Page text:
COMPTROLLER LEMBO PROJECTS $101.2-MILLION DEFICIT FOR FISCAL
YEAR 15 DUE TO LOWER ESTIMATED INCOME TAX COLLECTIONS
In a letter to Gov. Dannel P. Malloy, Lembo said his projection is an increase in the Office of Policy and Management's (OPM) most recent deficit by $40 million as a result of lower estimated income tax collections.
Lembo said a federal change in capital gains rates significantly altered estimated and final income tax receipts in Fiscal Years 2013 and 2014. Taxpayers shifted gains that were likely to occur in Fiscal Year 2014 to Fiscal Year 2013 in order to take advantage of the lower tax rates in place at that time.
While the Office of Policy and Management (OPM) has reported anticipating a rebound, Lembo said he is not confident that the level of anticipated increase will be attained. Estimated income tax payments through January have grown 4.9 percent over last year.
"In the past, these payments through January have provided an indication of the size of estimated and final payment receipts that can be expected in April," Lembo said. "The OPM projection relies on a 20-percent variance between January and April. An increase of this scope has not occurred in the last decade.
"I am also concerned that since the stock market recovery began in 2009, trading volume that generates taxable receipts has been declining. It appears that one cause is an aging demographic that has shifted to lower risk portfolios with less trading volume. Complicating matters further, volume has been heaviest at lower points in the market cycle, thus reducing the amount of taxable capital gains. For these reasons, I have reduced my income tax estimate by $40 million this month. I remain hopeful that April receipts will outpace my current projection, but I believe it is reasonable to lower expectations at this time."
"As I noted last month, based on current spending trends and realized lapses over the past five fiscal years, I believe that the OPM savings target for the General Fund that now totals $276.8 million is attainable," Lembo said. "Over the past five fiscal years, annual realized lapses have averaged $511.2 million. Although the current lapse target is a significant challenge, it is not inconsistent with past performance in difficult budget circumstances.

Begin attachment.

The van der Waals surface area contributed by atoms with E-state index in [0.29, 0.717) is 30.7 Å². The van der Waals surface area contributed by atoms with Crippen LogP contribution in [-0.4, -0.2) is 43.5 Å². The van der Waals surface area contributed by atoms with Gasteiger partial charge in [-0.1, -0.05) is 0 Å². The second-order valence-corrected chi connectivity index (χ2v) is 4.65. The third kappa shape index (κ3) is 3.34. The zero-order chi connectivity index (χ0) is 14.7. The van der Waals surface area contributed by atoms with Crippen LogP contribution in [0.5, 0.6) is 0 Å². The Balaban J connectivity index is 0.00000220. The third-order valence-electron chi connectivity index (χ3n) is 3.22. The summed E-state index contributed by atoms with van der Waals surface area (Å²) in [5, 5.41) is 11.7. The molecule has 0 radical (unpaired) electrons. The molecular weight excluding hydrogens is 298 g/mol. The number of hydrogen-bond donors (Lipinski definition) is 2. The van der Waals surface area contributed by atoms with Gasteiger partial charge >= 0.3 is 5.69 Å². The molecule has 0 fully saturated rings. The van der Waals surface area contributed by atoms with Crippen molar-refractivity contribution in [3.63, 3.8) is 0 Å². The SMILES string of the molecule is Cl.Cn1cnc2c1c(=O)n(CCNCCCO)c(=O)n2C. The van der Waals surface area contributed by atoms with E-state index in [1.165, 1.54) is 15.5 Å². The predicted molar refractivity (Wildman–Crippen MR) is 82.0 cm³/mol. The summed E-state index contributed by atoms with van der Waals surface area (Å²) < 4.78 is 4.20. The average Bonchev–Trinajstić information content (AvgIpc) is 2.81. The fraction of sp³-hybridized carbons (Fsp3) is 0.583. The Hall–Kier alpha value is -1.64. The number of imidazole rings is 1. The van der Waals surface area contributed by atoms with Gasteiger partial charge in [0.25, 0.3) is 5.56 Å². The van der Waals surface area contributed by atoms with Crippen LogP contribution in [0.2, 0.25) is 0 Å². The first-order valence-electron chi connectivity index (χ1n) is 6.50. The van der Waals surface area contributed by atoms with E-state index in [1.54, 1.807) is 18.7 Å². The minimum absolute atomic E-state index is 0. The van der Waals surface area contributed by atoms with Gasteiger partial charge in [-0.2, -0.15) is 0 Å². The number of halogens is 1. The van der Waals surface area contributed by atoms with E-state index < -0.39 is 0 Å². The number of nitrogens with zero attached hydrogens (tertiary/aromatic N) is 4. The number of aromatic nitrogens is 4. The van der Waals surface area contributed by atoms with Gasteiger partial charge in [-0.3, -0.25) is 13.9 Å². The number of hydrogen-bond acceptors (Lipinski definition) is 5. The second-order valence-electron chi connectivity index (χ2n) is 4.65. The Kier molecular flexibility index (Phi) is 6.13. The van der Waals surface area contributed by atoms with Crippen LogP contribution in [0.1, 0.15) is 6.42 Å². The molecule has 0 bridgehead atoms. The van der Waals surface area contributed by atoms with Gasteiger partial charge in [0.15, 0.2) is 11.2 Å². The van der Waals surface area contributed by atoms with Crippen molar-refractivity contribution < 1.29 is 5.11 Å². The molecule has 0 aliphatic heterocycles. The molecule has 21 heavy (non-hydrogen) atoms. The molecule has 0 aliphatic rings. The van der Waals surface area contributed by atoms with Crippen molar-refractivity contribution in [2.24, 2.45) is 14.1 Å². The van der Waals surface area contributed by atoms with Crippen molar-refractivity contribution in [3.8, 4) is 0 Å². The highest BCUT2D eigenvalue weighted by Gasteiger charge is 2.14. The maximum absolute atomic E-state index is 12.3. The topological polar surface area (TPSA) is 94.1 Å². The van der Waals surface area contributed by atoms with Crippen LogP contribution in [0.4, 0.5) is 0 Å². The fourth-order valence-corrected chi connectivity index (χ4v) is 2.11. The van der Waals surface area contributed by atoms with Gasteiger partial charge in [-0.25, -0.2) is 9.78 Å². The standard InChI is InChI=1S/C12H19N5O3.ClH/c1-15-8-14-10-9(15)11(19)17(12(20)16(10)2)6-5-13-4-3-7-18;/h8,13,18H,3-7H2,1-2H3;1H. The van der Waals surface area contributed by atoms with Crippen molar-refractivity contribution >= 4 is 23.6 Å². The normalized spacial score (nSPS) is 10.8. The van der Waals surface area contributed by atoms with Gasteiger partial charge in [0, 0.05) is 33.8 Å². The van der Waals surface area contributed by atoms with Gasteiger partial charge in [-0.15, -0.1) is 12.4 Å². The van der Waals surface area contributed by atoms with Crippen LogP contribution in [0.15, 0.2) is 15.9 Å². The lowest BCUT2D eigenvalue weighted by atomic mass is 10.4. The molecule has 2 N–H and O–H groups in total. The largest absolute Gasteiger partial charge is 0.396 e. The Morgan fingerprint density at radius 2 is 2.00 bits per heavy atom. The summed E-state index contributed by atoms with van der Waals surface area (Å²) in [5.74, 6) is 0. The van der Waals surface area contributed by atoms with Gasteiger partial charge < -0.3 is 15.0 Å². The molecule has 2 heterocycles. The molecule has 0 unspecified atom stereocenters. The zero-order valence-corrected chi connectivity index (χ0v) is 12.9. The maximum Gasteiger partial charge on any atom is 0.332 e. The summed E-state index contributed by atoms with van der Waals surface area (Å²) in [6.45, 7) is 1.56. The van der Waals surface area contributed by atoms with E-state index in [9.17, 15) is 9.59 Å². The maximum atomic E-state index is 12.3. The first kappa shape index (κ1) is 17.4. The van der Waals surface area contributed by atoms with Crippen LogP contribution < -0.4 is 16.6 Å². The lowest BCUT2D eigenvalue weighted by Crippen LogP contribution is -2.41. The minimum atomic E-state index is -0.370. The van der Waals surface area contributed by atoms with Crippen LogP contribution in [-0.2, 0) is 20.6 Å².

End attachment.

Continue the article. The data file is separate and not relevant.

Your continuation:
"It should be noted that in past years legislative action has been required in many instances to attain the required savings level."
As far as economic indicators, updated state employment information for January will be available on March 16. In the meantime, the latest economic indicators from federal and state Departments of Labor and other sources show:
• Through the first seven months of Fiscal Year 2015, the
withholding tax trend was running 3.4 percent above the same period last year.
This is a deceleration in the growth rate from last month when the year-to-date
results were up 4.5 percent. Monthly withholding receipts tend to be volatile
due to the timing of payroll disbursements.
• The Department of Labor releases January employment numbers on March 16. Accordingly, the December numbers are presented again this month. The graph below depicts the stabilization of job growth in Connecticut going into the second half of Fiscal Year 2014 and continuing in Fiscal Year 2015. The state has gained jobs in 10 of the last 11 months. December's preliminary gain totaled 4,800 payroll positions.
• Connecticut has now recovered 96,300 positions, or 80.9
percent of the 119,100 seasonally adjusted jobs that were lost in the state
during the March 2008 - February 2010 employment recession. Connecticut's jobs
recovery is now 58 months old and is averaging approximately 1,660 jobs per
month since February 2010.
• U.S. employment has been advancing at a rate of 2.1 percent
over the 12-month period ending in December; Connecticut's employment growth was
1.6 percent for the same period.
• The Department of Labor calculates that Connecticut's
average hourly earnings rose 39 cents to $28.42, an increase of 1.4%, from last
December 2013. The resulting average private sector weekly pay was calculated at
$960.60, up $18.79, or 2.0% over the year. This is below the strong wage growth
recorded in November.
• Based on data released by the Bureau of Economic Analysis
on Dec. 19 for the 3rd quarter of 2014, personal income in Connecticut grew at
an annualized rate of approximately 4 percent, down from the 5.2-percent rate of
increase in the 2nd quarter of 2014. Connecticut was ranked 18th nationally in
personal income growth for the quarter. Fourth quarter results will be released
on March 25.
• The National Association of Realtors reported that existing U.S. home sales in January were up 3.2 percent from the same month last year and prices were up 6 percent to $199,600.
Business and Economic Growth
• Based on the Feb. 27 second estimate by the Bureau of
Economic Analysis, real GDP increased at a rate of 2.2 percent in the 4th
quarter of 2014. In the 3rd quarter of 2014 real GDP increased at a 5-percent
• Estimated income tax payments, which are influenced by capital gains receipts, were trending 4.9 percent higher thru January from the same period one year ago. The chart below shows the trends in estimated and final income tax payments since 2005. For Fiscal Year 2015, only a small portion of the final payments have been processed to date. Most final payment activity occurs in April.
• As depicted below, while the market has been recovering
since 2009, trading volume has been declining. The drop in trading volume is
associated with lower individual investor/retail investor market activity. One
theory for this phenomenon is an aging demographic that has moved into lower
risk portfolios with less trading activity such as index funds. Volume has also
been heaviest at lower points in the market cycle. These factors can have a
negative impact on state capital gains related tax receipts.
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